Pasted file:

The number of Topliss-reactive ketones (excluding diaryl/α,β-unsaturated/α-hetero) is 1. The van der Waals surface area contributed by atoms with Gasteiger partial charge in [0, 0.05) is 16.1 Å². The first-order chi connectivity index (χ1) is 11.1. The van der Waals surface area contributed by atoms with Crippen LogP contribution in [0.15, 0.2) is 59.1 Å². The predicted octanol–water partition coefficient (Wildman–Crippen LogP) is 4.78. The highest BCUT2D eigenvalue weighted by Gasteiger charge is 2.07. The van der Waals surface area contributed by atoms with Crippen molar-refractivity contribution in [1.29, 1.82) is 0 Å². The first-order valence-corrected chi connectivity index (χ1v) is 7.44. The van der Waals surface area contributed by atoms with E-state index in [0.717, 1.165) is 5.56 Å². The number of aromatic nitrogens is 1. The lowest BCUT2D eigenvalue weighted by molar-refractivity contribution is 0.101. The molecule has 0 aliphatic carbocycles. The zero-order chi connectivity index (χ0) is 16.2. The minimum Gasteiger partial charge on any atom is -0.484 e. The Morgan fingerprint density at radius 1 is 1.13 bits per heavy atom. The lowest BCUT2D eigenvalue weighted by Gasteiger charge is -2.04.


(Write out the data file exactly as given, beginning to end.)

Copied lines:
The number of Topliss-reactive ketones (excluding diaryl/α,β-unsaturated/α-hetero) is 1. The van der Waals surface area contributed by atoms with Gasteiger partial charge in [0, 0.05) is 16.1 Å². The first-order chi connectivity index (χ1) is 11.1. The van der Waals surface area contributed by atoms with Crippen LogP contribution in [0.15, 0.2) is 59.1 Å². The predicted octanol–water partition coefficient (Wildman–Crippen LogP) is 4.78. The highest BCUT2D eigenvalue weighted by Gasteiger charge is 2.07. The van der Waals surface area contributed by atoms with Crippen molar-refractivity contribution in [1.29, 1.82) is 0 Å². The first-order valence-corrected chi connectivity index (χ1v) is 7.44. The van der Waals surface area contributed by atoms with E-state index in [0.717, 1.165) is 5.56 Å². The number of aromatic nitrogens is 1. The lowest BCUT2D eigenvalue weighted by molar-refractivity contribution is 0.101. The molecule has 0 aliphatic carbocycles. The zero-order chi connectivity index (χ0) is 16.2. The minimum Gasteiger partial charge on any atom is -0.484 e. The Morgan fingerprint density at radius 1 is 1.13 bits per heavy atom. The lowest BCUT2D eigenvalue weighted by Gasteiger charge is -2.04.